Late yesterday, The NASDAQ Stock Market LLC (“Nasdaq”) announced the temporary suspension of the continued listing requirements, applicable to issuers listed on Nasdaq,1 related to bid price2 and market value of publicly held shares3 through January 16, 2009.

Nasdaq cited a dramatic decline in investor confidence as a result of the recent financial crisis, even though there has been no fundamental change in the underlying business model or prospects for many of the issuers impacted. Nasdaq noted the number of listed companies trading below the minimum bid price of $1 per share has increased dramatically. For example, as of September 30, 2007, there were only 64 securities trading below $1 on Nasdaq. By September 30, 2008, that number had jumped to 227, and by October 10, the number of securities trading below $1 was 344. This represents an increase of over 500 percent since September 2007.

During the suspension period, issuers will not be cited for deficiencies of the bid price or market value of publicly held shares requirements. Additionally, if an issuer is currently in a non-compliance period or in the hearing process for deficiencies of the bid price or market value of publicly held shares requirements, such period or hearing process will be suspended until the suspension period is over.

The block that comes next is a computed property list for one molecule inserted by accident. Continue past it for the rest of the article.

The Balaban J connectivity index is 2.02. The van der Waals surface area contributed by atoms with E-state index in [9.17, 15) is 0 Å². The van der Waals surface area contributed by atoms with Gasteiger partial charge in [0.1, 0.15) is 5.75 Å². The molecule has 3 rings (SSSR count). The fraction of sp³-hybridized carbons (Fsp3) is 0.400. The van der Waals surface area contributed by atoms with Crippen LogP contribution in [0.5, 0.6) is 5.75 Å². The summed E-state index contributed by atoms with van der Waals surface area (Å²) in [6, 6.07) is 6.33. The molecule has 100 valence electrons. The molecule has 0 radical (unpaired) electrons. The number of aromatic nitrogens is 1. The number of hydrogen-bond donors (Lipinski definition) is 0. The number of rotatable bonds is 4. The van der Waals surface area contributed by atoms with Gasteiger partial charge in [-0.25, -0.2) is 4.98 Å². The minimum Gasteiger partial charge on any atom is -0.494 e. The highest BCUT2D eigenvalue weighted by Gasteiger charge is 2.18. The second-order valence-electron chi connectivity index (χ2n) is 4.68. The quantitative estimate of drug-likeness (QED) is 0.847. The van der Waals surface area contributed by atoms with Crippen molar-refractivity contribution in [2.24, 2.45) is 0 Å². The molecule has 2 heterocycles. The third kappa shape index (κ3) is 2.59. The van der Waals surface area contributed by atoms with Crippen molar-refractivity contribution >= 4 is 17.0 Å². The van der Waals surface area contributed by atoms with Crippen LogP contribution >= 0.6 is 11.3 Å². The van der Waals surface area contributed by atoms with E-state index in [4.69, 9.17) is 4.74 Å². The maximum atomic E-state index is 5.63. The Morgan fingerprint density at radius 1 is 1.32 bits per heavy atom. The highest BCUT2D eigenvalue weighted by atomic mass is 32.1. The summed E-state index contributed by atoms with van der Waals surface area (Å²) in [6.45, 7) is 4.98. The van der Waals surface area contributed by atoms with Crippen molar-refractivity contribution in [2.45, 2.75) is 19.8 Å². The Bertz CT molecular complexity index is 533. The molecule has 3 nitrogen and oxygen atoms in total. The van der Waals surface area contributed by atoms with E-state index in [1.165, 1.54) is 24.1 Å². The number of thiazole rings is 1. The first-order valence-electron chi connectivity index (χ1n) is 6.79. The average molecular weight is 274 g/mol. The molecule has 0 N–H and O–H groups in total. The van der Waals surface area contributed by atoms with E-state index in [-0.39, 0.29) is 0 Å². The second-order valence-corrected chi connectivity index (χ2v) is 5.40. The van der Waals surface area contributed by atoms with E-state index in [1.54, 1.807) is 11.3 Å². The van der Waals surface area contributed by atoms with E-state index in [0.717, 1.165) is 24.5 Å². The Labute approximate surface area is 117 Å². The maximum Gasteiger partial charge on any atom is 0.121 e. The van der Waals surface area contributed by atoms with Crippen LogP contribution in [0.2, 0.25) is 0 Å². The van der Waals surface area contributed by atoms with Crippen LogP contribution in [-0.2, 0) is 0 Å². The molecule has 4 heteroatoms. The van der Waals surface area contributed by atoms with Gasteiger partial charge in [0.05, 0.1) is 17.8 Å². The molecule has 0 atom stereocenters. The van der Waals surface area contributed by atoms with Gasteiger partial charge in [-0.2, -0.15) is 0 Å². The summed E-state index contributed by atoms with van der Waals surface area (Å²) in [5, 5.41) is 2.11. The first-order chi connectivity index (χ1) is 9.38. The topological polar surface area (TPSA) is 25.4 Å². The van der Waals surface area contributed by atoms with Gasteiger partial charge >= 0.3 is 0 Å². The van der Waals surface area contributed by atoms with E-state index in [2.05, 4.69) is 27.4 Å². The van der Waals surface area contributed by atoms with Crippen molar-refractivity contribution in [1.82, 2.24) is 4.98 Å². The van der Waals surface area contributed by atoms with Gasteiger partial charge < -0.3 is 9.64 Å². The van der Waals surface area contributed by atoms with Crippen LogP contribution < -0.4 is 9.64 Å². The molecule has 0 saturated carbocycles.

Nasdaq requested that the Securities and Exchange Commission waive the 30-day operative delay period in order to immediately implement these changes. We expect the waiver will be granted and the effectiveness of the rule change will be retroactive to October 16, 2008.